Another closely related monsoonal factor that leads to flooding in the North Eastern catchment of the GPS is linked to the phenomenon of “break monsoon”. This ‘break’ occurs due to the shift in the axis of the seasonal monsoon trough northwards from its normal position and a marked change in the lower tropospheric circulation over the monsoon zone. The vorticity above the boundary layer becomes anticyclonic.[xxiii] During the ‘break’ phase, the monsoon trough is located close to the foothills of the Himalayas and this results in intense rainfall over the Himalayan and Sub-Himalayan region, while the rest of the country faces drought-like condition. There is a clear deviation from the mean rainfall scenario or the scenario experienced during the active rainfall anomaly (Figure 4). This rainfall contributes to the flood runoff in the catchment of the rivers of northeast and the central Himalayas. This is primarily responsible for contributing to the high flows in the leftbank tributaries of the Ganga in Eastern UP and North Bihar. Furthermore, the Intergovernmental Panel on Climate Change (IPCC) synthesis report mentions that Climate Change has caused the number of monsoon break days to increase while decreasing the number of monsoon depressions. Simultaneously, the mean and extreme precipitation during the Indian summer monsoon is expected to increase with the Himalayan region experiencing the maximum increase.[xxiv]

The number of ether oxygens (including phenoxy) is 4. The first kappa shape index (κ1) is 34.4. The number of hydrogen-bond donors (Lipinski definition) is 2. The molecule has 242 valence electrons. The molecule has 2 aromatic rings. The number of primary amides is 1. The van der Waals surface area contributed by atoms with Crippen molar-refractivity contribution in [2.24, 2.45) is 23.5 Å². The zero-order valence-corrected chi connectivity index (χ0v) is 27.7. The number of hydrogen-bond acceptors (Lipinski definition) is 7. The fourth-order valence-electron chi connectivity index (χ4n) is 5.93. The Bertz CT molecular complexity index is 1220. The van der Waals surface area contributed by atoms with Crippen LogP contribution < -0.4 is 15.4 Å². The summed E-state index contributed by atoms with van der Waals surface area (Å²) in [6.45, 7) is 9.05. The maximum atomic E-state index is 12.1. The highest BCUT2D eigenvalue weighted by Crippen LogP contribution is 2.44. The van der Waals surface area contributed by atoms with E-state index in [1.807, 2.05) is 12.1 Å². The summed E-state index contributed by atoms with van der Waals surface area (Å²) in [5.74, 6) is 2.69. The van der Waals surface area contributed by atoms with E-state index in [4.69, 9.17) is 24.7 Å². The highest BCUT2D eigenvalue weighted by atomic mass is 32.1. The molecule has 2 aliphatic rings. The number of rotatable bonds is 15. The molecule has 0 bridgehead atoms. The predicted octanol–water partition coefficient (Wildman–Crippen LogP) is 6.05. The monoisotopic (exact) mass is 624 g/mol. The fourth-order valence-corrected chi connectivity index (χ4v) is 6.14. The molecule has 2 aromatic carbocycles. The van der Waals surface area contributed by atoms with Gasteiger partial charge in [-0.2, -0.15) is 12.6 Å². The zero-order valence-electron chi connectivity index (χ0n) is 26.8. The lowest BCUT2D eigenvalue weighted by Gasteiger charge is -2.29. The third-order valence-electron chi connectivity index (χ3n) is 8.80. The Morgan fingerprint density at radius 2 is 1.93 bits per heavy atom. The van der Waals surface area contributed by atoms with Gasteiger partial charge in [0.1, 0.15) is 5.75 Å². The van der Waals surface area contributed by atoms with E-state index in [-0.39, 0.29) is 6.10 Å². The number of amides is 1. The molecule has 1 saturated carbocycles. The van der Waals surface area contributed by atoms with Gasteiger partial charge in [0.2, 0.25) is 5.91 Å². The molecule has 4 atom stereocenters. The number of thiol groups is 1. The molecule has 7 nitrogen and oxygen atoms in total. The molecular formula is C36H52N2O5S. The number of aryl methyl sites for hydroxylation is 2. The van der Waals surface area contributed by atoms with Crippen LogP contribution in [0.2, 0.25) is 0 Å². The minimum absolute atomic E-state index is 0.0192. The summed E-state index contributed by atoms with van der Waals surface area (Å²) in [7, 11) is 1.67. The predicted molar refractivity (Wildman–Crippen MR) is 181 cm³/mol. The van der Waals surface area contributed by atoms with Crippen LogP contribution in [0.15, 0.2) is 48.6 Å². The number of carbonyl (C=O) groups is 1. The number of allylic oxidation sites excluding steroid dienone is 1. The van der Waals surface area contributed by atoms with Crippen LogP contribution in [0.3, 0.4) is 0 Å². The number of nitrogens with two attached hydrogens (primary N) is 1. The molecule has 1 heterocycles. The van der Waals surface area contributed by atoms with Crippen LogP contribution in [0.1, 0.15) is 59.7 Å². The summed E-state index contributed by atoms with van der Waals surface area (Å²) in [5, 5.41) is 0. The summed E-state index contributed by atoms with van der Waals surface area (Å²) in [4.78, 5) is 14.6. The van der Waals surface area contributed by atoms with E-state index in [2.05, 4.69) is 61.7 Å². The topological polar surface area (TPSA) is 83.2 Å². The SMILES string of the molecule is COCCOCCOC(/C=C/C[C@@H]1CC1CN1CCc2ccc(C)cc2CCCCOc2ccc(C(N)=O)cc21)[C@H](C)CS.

Figure 4: Precipitation distribution during the monsoon season over 1969–2004 – (a) and (c) show the precipitation anomaly during the break and active phases respectively, relative to neutral periods; (b) shows the mean June, July, August (JJA) daily rainfall.[xxv]